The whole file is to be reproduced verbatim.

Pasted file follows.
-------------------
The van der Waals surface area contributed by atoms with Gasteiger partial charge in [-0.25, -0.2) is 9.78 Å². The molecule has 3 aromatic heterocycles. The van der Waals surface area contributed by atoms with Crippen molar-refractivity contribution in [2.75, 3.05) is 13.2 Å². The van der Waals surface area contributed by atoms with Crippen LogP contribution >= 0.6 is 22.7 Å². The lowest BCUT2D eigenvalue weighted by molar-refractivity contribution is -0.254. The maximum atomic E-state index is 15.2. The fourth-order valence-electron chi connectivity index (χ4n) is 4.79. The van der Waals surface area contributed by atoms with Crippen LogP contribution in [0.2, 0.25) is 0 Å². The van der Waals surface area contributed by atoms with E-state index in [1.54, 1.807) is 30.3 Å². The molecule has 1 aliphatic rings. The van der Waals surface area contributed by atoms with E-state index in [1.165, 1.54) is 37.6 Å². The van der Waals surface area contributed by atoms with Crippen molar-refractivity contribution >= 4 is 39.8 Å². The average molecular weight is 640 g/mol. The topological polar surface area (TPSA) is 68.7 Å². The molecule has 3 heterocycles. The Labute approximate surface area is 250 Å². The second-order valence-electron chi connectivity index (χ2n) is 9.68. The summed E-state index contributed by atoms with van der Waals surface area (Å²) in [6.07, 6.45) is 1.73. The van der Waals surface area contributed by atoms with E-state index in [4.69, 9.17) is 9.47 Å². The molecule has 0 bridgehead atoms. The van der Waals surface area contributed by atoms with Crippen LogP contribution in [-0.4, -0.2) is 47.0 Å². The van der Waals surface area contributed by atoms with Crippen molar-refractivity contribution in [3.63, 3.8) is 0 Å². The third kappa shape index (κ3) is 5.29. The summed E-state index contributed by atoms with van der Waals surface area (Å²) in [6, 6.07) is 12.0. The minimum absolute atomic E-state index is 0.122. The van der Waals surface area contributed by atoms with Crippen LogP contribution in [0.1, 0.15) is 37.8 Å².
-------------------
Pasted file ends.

The van der Waals surface area contributed by atoms with Gasteiger partial charge in [-0.25, -0.2) is 9.78 Å². The molecule has 3 aromatic heterocycles. The van der Waals surface area contributed by atoms with Crippen molar-refractivity contribution in [2.75, 3.05) is 13.2 Å². The van der Waals surface area contributed by atoms with Crippen LogP contribution >= 0.6 is 22.7 Å². The lowest BCUT2D eigenvalue weighted by molar-refractivity contribution is -0.254. The maximum atomic E-state index is 15.2. The fourth-order valence-electron chi connectivity index (χ4n) is 4.79. The van der Waals surface area contributed by atoms with Crippen LogP contribution in [0.2, 0.25) is 0 Å². The van der Waals surface area contributed by atoms with E-state index in [1.54, 1.807) is 30.3 Å². The molecule has 1 aliphatic rings. The van der Waals surface area contributed by atoms with E-state index in [1.165, 1.54) is 37.6 Å². The van der Waals surface area contributed by atoms with Crippen molar-refractivity contribution >= 4 is 39.8 Å². The average molecular weight is 640 g/mol. The topological polar surface area (TPSA) is 68.7 Å². The molecule has 3 heterocycles. The Labute approximate surface area is 250 Å². The second-order valence-electron chi connectivity index (χ2n) is 9.68. The summed E-state index contributed by atoms with van der Waals surface area (Å²) in [6.07, 6.45) is 1.73. The van der Waals surface area contributed by atoms with E-state index in [4.69, 9.17) is 9.47 Å². The molecule has 0 bridgehead atoms. The van der Waals surface area contributed by atoms with Crippen LogP contribution in [-0.4, -0.2) is 47.0 Å². The van der Waals surface area contributed by atoms with Crippen molar-refractivity contribution in [3.63, 3.8) is 0 Å². The third kappa shape index (κ3) is 5.29. The summed E-state index contributed by atoms with van der Waals surface area (Å²) in [6, 6.07) is 12.0. The minimum absolute atomic E-state index is 0.122. The van der Waals surface area contributed by atoms with Crippen LogP contribution in [0.1, 0.15) is 37.8 Å².